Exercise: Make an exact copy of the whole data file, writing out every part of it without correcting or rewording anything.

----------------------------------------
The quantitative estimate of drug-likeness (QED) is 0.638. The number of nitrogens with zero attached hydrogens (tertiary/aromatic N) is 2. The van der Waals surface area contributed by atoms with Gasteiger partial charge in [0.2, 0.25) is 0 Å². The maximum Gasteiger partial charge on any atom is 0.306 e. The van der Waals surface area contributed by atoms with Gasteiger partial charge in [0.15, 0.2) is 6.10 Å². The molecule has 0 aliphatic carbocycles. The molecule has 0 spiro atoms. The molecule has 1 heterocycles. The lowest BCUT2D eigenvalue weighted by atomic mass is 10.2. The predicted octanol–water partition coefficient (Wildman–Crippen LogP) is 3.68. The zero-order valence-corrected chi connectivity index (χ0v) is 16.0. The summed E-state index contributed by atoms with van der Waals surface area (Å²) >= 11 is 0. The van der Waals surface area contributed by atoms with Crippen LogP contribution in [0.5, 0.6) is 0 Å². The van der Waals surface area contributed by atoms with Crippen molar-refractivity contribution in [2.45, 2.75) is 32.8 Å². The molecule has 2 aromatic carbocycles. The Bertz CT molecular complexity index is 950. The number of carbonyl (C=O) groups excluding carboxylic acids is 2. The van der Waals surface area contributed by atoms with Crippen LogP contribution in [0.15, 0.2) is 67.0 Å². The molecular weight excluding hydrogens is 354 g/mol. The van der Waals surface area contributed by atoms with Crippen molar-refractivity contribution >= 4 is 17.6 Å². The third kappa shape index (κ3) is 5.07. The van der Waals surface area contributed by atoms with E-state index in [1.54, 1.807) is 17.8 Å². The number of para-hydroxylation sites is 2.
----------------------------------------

The quantitative estimate of drug-likeness (QED) is 0.638. The number of nitrogens with zero attached hydrogens (tertiary/aromatic N) is 2. The van der Waals surface area contributed by atoms with Gasteiger partial charge in [0.2, 0.25) is 0 Å². The maximum Gasteiger partial charge on any atom is 0.306 e. The van der Waals surface area contributed by atoms with Gasteiger partial charge in [0.15, 0.2) is 6.10 Å². The molecule has 0 aliphatic carbocycles. The molecule has 0 spiro atoms. The molecule has 1 heterocycles. The lowest BCUT2D eigenvalue weighted by atomic mass is 10.2. The predicted octanol–water partition coefficient (Wildman–Crippen LogP) is 3.68. The zero-order valence-corrected chi connectivity index (χ0v) is 16.0. The summed E-state index contributed by atoms with van der Waals surface area (Å²) >= 11 is 0. The van der Waals surface area contributed by atoms with Crippen LogP contribution in [0.5, 0.6) is 0 Å². The van der Waals surface area contributed by atoms with Crippen molar-refractivity contribution in [2.45, 2.75) is 32.8 Å². The molecule has 2 aromatic carbocycles. The Bertz CT molecular complexity index is 950. The number of carbonyl (C=O) groups excluding carboxylic acids is 2. The van der Waals surface area contributed by atoms with Crippen LogP contribution in [0.15, 0.2) is 67.0 Å². The molecular weight excluding hydrogens is 354 g/mol. The van der Waals surface area contributed by atoms with Crippen molar-refractivity contribution >= 4 is 17.6 Å². The third kappa shape index (κ3) is 5.07. The van der Waals surface area contributed by atoms with E-state index in [1.54, 1.807) is 17.8 Å². The number of para-hydroxylation sites is 2.